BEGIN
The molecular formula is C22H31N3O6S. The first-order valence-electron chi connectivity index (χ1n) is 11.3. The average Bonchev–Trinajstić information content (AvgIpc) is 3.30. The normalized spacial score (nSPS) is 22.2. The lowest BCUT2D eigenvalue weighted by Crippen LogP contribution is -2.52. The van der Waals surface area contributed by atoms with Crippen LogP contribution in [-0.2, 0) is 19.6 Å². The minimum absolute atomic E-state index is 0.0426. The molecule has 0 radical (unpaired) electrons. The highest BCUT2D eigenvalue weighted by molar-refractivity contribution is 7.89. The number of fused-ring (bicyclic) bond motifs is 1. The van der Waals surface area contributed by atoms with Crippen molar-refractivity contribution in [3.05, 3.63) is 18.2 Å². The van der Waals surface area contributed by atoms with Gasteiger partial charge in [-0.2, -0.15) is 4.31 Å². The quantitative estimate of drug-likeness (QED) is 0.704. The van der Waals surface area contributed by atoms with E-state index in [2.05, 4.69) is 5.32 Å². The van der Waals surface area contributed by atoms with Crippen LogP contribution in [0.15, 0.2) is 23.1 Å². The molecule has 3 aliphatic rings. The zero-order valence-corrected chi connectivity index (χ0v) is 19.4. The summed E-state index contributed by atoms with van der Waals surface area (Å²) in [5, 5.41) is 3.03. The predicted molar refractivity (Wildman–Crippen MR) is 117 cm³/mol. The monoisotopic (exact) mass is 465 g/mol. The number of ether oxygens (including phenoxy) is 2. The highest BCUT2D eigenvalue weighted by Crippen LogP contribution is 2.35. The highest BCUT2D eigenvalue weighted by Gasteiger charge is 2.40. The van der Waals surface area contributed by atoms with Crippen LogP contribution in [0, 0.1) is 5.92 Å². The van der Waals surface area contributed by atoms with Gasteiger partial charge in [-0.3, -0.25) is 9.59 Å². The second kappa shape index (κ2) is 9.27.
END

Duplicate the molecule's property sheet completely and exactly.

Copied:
The molecular formula is C22H31N3O6S. The first-order valence-electron chi connectivity index (χ1n) is 11.3. The average Bonchev–Trinajstić information content (AvgIpc) is 3.30. The normalized spacial score (nSPS) is 22.2. The lowest BCUT2D eigenvalue weighted by Crippen LogP contribution is -2.52. The van der Waals surface area contributed by atoms with Crippen LogP contribution in [-0.2, 0) is 19.6 Å². The minimum absolute atomic E-state index is 0.0426. The molecule has 0 radical (unpaired) electrons. The highest BCUT2D eigenvalue weighted by molar-refractivity contribution is 7.89. The number of fused-ring (bicyclic) bond motifs is 1. The van der Waals surface area contributed by atoms with Crippen molar-refractivity contribution in [3.05, 3.63) is 18.2 Å². The van der Waals surface area contributed by atoms with Gasteiger partial charge in [-0.2, -0.15) is 4.31 Å². The quantitative estimate of drug-likeness (QED) is 0.704. The van der Waals surface area contributed by atoms with E-state index in [2.05, 4.69) is 5.32 Å². The van der Waals surface area contributed by atoms with Crippen LogP contribution in [0.15, 0.2) is 23.1 Å². The molecule has 3 aliphatic rings. The zero-order valence-corrected chi connectivity index (χ0v) is 19.4. The summed E-state index contributed by atoms with van der Waals surface area (Å²) in [5, 5.41) is 3.03. The predicted molar refractivity (Wildman–Crippen MR) is 117 cm³/mol. The monoisotopic (exact) mass is 465 g/mol. The number of ether oxygens (including phenoxy) is 2. The highest BCUT2D eigenvalue weighted by Crippen LogP contribution is 2.35. The highest BCUT2D eigenvalue weighted by Gasteiger charge is 2.40. The van der Waals surface area contributed by atoms with Crippen LogP contribution in [0, 0.1) is 5.92 Å². The van der Waals surface area contributed by atoms with Gasteiger partial charge in [-0.3, -0.25) is 9.59 Å². The second kappa shape index (κ2) is 9.27.